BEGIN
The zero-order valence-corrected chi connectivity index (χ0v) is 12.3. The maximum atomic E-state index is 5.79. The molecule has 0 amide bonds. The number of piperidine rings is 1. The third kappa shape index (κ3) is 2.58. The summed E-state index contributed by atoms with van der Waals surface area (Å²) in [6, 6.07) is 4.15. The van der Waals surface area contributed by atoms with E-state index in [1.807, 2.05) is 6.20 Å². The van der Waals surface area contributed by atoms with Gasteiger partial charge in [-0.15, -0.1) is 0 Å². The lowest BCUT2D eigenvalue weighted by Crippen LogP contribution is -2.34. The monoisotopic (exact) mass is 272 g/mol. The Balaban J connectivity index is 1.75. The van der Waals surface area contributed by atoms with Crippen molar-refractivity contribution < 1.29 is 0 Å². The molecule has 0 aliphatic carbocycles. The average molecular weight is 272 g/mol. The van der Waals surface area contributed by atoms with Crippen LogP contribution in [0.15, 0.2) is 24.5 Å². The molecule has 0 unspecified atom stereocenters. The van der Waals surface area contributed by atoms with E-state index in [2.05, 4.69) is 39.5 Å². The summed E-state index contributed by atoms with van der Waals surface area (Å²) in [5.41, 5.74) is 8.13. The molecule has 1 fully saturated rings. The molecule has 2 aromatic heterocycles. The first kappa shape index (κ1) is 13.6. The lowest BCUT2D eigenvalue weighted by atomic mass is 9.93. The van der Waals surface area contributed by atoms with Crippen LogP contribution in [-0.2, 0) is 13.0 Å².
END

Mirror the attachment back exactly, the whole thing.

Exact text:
The zero-order valence-corrected chi connectivity index (χ0v) is 12.3. The maximum atomic E-state index is 5.79. The molecule has 0 amide bonds. The number of piperidine rings is 1. The third kappa shape index (κ3) is 2.58. The summed E-state index contributed by atoms with van der Waals surface area (Å²) in [6, 6.07) is 4.15. The van der Waals surface area contributed by atoms with E-state index in [1.807, 2.05) is 6.20 Å². The van der Waals surface area contributed by atoms with Gasteiger partial charge in [-0.15, -0.1) is 0 Å². The lowest BCUT2D eigenvalue weighted by Crippen LogP contribution is -2.34. The monoisotopic (exact) mass is 272 g/mol. The Balaban J connectivity index is 1.75. The van der Waals surface area contributed by atoms with Crippen molar-refractivity contribution < 1.29 is 0 Å². The molecule has 0 aliphatic carbocycles. The average molecular weight is 272 g/mol. The van der Waals surface area contributed by atoms with Crippen LogP contribution in [0.15, 0.2) is 24.5 Å². The molecule has 0 unspecified atom stereocenters. The van der Waals surface area contributed by atoms with E-state index in [2.05, 4.69) is 39.5 Å². The summed E-state index contributed by atoms with van der Waals surface area (Å²) in [5.41, 5.74) is 8.13. The molecule has 1 fully saturated rings. The molecule has 2 aromatic heterocycles. The first kappa shape index (κ1) is 13.6. The lowest BCUT2D eigenvalue weighted by atomic mass is 9.93. The van der Waals surface area contributed by atoms with Crippen LogP contribution in [-0.2, 0) is 13.0 Å².